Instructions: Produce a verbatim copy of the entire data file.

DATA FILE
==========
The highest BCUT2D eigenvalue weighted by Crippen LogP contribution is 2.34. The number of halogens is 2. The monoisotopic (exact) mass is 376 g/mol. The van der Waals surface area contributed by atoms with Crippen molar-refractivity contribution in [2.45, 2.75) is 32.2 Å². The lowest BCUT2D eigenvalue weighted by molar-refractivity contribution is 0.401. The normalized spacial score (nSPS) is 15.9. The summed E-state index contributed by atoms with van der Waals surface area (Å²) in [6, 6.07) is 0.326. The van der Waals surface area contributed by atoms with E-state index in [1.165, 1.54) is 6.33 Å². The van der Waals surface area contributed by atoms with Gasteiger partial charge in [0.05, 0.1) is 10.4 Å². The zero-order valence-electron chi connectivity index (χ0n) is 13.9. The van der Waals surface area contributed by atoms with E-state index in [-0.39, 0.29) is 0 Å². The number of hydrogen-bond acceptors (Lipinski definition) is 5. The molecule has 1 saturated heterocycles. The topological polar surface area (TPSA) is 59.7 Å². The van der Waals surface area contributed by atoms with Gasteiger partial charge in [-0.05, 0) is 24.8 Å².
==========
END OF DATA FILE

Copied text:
The highest BCUT2D eigenvalue weighted by Crippen LogP contribution is 2.34. The number of halogens is 2. The monoisotopic (exact) mass is 376 g/mol. The van der Waals surface area contributed by atoms with Crippen molar-refractivity contribution in [2.45, 2.75) is 32.2 Å². The lowest BCUT2D eigenvalue weighted by molar-refractivity contribution is 0.401. The normalized spacial score (nSPS) is 15.9. The summed E-state index contributed by atoms with van der Waals surface area (Å²) in [6, 6.07) is 0.326. The van der Waals surface area contributed by atoms with E-state index in [1.165, 1.54) is 6.33 Å². The van der Waals surface area contributed by atoms with Gasteiger partial charge in [0.05, 0.1) is 10.4 Å². The zero-order valence-electron chi connectivity index (χ0n) is 13.9. The van der Waals surface area contributed by atoms with E-state index in [-0.39, 0.29) is 0 Å². The number of hydrogen-bond acceptors (Lipinski definition) is 5. The molecule has 1 saturated heterocycles. The topological polar surface area (TPSA) is 59.7 Å². The van der Waals surface area contributed by atoms with Gasteiger partial charge in [-0.05, 0) is 24.8 Å².